TOKYO — The Bank of Japan on Thursday kept its ultralow interest rates in place, staying away from a global wave of monetary tightening despite growing inflation.
The decision confirms a further policy divergence between the U.S. and Japan, adding downward pressure on the yen. The yen fell briefly to a fresh 24-year low of more than 145 against the dollar after the BOJ’s announcement. On Wednesday, the Federal Reserve raised interest rates by 0.75 percentage points and signaled additional large increases.
The Bank of Japan on Thursday maintained short-term interest rates at minus 0.1% and its target for the 10-year Japanese government bond yield at around zero.
Consumer inflation in Japan reached 3% in August, exceeding the bank’s 2% target for the fifth straight month. It is still much milder than in the U.S., where inflation remains above 8%.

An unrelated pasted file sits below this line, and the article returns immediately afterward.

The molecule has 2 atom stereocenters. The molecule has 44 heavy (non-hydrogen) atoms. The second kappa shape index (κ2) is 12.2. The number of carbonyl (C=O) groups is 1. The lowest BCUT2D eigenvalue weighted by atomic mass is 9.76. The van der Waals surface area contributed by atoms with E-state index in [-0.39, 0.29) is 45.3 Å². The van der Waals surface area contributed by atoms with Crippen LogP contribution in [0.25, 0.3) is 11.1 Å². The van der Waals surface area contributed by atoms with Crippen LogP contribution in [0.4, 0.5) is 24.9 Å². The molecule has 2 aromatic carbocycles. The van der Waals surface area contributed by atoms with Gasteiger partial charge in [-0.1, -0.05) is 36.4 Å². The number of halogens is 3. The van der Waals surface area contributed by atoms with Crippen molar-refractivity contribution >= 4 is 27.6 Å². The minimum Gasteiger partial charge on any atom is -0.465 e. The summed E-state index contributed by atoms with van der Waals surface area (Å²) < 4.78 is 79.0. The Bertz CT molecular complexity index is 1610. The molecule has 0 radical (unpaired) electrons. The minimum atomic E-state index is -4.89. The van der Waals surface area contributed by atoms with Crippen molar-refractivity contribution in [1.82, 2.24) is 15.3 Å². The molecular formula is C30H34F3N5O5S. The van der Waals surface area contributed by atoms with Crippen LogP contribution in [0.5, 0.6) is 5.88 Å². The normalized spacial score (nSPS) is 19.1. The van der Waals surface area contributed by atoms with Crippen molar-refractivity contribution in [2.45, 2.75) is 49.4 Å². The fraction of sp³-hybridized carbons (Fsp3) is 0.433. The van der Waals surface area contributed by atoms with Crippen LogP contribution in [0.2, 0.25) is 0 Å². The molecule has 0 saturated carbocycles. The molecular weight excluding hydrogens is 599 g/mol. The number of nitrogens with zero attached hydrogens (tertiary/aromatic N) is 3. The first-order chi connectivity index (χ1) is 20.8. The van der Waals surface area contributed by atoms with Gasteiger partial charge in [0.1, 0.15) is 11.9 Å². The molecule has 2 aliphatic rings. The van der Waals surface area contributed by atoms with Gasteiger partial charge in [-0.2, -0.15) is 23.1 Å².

The yen’s recent weakness has inflated import prices because Japan depends largely on imports for food and energy. Their prices are already rising due to the Ukraine war and global supply shortages.
Japanese officials have stepped up verbal intervention on the currency this month. Finance Minister Shunichi Suzuki said Tokyo wasn’t ruling out any steps to stop the yen’s fall, including government intervention to sell dollars and buy yen.
However, BOJ Gov. Haruhiko Kuroda has said he doesn’t see monetary tightening as a good way to stabilize the yen. BOJ officials believe Japan’s current inflation is unlikely to last long. Kuroda recently said inflation is likely to go back down to 1.5% in 2023.
Kuroda and other policy board members have said Japan needs easy monetary policy because its economy is still recovering from the pandemic and wage growth remains sluggish.